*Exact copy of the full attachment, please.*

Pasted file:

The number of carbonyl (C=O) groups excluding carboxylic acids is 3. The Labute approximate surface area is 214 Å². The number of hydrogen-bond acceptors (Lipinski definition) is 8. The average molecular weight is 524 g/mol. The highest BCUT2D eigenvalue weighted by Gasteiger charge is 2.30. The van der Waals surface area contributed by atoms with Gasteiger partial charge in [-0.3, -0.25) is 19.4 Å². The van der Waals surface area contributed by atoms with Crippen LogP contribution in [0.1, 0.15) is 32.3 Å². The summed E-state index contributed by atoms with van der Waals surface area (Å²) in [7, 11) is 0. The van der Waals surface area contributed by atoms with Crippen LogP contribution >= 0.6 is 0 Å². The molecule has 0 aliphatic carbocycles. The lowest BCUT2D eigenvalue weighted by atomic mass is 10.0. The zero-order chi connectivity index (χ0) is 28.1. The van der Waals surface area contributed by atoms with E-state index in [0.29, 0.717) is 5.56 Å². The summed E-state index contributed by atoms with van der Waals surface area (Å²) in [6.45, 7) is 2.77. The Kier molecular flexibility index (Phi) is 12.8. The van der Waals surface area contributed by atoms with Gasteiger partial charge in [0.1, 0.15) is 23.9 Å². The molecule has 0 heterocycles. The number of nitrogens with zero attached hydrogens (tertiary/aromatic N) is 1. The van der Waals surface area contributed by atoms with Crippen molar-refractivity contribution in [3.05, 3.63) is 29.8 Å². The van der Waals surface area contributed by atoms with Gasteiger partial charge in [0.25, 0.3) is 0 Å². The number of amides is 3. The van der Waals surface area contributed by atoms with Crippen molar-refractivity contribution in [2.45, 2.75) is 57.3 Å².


The number of carbonyl (C=O) groups excluding carboxylic acids is 3. The Labute approximate surface area is 214 Å². The number of hydrogen-bond acceptors (Lipinski definition) is 8. The average molecular weight is 524 g/mol. The highest BCUT2D eigenvalue weighted by Gasteiger charge is 2.30. The van der Waals surface area contributed by atoms with Gasteiger partial charge in [-0.3, -0.25) is 19.4 Å². The van der Waals surface area contributed by atoms with Crippen LogP contribution in [0.1, 0.15) is 32.3 Å². The summed E-state index contributed by atoms with van der Waals surface area (Å²) in [7, 11) is 0. The van der Waals surface area contributed by atoms with Crippen LogP contribution >= 0.6 is 0 Å². The molecule has 0 aliphatic carbocycles. The lowest BCUT2D eigenvalue weighted by atomic mass is 10.0. The zero-order chi connectivity index (χ0) is 28.1. The van der Waals surface area contributed by atoms with E-state index in [0.29, 0.717) is 5.56 Å². The summed E-state index contributed by atoms with van der Waals surface area (Å²) in [6.45, 7) is 2.77. The Kier molecular flexibility index (Phi) is 12.8. The van der Waals surface area contributed by atoms with Gasteiger partial charge in [0.1, 0.15) is 23.9 Å². The molecule has 0 heterocycles. The number of nitrogens with zero attached hydrogens (tertiary/aromatic N) is 1. The van der Waals surface area contributed by atoms with Crippen molar-refractivity contribution in [3.05, 3.63) is 29.8 Å². The van der Waals surface area contributed by atoms with Gasteiger partial charge in [0.25, 0.3) is 0 Å². The number of amides is 3. The van der Waals surface area contributed by atoms with Crippen molar-refractivity contribution in [2.45, 2.75) is 57.3 Å².